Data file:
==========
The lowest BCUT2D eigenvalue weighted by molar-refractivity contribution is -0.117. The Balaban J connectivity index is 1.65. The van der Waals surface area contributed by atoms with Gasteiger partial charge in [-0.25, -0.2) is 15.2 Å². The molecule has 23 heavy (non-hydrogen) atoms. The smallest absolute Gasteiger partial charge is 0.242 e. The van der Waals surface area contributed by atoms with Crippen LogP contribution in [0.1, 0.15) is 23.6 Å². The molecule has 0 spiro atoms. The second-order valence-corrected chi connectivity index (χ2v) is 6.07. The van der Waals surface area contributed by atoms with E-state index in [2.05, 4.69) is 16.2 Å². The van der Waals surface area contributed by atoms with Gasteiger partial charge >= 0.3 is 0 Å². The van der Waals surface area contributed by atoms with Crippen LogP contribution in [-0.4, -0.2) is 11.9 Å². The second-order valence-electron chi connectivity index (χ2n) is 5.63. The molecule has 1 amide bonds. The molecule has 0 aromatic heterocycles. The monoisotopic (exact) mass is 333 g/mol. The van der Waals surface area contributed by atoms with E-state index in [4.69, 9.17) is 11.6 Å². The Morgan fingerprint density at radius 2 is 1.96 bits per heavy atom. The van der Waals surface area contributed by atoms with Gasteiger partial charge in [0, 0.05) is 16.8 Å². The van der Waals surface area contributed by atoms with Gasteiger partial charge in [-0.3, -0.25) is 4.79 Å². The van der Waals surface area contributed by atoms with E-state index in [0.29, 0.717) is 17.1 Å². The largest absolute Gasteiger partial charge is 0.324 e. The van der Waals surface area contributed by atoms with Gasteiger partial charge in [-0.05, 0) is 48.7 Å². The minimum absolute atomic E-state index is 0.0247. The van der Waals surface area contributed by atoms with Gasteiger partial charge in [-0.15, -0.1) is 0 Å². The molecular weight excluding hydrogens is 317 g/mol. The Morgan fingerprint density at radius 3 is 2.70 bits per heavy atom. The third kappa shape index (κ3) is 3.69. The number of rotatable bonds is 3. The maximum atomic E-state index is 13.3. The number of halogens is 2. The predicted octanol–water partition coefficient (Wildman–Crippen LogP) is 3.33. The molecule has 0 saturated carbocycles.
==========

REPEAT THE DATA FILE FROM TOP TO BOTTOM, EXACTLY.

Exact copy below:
The lowest BCUT2D eigenvalue weighted by molar-refractivity contribution is -0.117. The Balaban J connectivity index is 1.65. The van der Waals surface area contributed by atoms with Gasteiger partial charge in [-0.25, -0.2) is 15.2 Å². The molecule has 23 heavy (non-hydrogen) atoms. The smallest absolute Gasteiger partial charge is 0.242 e. The van der Waals surface area contributed by atoms with Crippen LogP contribution in [0.1, 0.15) is 23.6 Å². The molecule has 0 spiro atoms. The second-order valence-corrected chi connectivity index (χ2v) is 6.07. The van der Waals surface area contributed by atoms with E-state index in [2.05, 4.69) is 16.2 Å². The van der Waals surface area contributed by atoms with Gasteiger partial charge >= 0.3 is 0 Å². The van der Waals surface area contributed by atoms with Crippen LogP contribution in [-0.4, -0.2) is 11.9 Å². The second-order valence-electron chi connectivity index (χ2n) is 5.63. The molecule has 1 amide bonds. The molecule has 0 aromatic heterocycles. The monoisotopic (exact) mass is 333 g/mol. The van der Waals surface area contributed by atoms with E-state index in [4.69, 9.17) is 11.6 Å². The Morgan fingerprint density at radius 2 is 1.96 bits per heavy atom. The van der Waals surface area contributed by atoms with Gasteiger partial charge in [0, 0.05) is 16.8 Å². The van der Waals surface area contributed by atoms with Gasteiger partial charge in [-0.3, -0.25) is 4.79 Å². The van der Waals surface area contributed by atoms with E-state index in [0.29, 0.717) is 17.1 Å². The largest absolute Gasteiger partial charge is 0.324 e. The van der Waals surface area contributed by atoms with Gasteiger partial charge in [-0.05, 0) is 48.7 Å². The minimum absolute atomic E-state index is 0.0247. The van der Waals surface area contributed by atoms with Gasteiger partial charge in [-0.15, -0.1) is 0 Å². The molecular weight excluding hydrogens is 317 g/mol. The Morgan fingerprint density at radius 3 is 2.70 bits per heavy atom. The third kappa shape index (κ3) is 3.69. The number of rotatable bonds is 3. The maximum atomic E-state index is 13.3. The number of halogens is 2. The predicted octanol–water partition coefficient (Wildman–Crippen LogP) is 3.33. The molecule has 0 saturated carbocycles.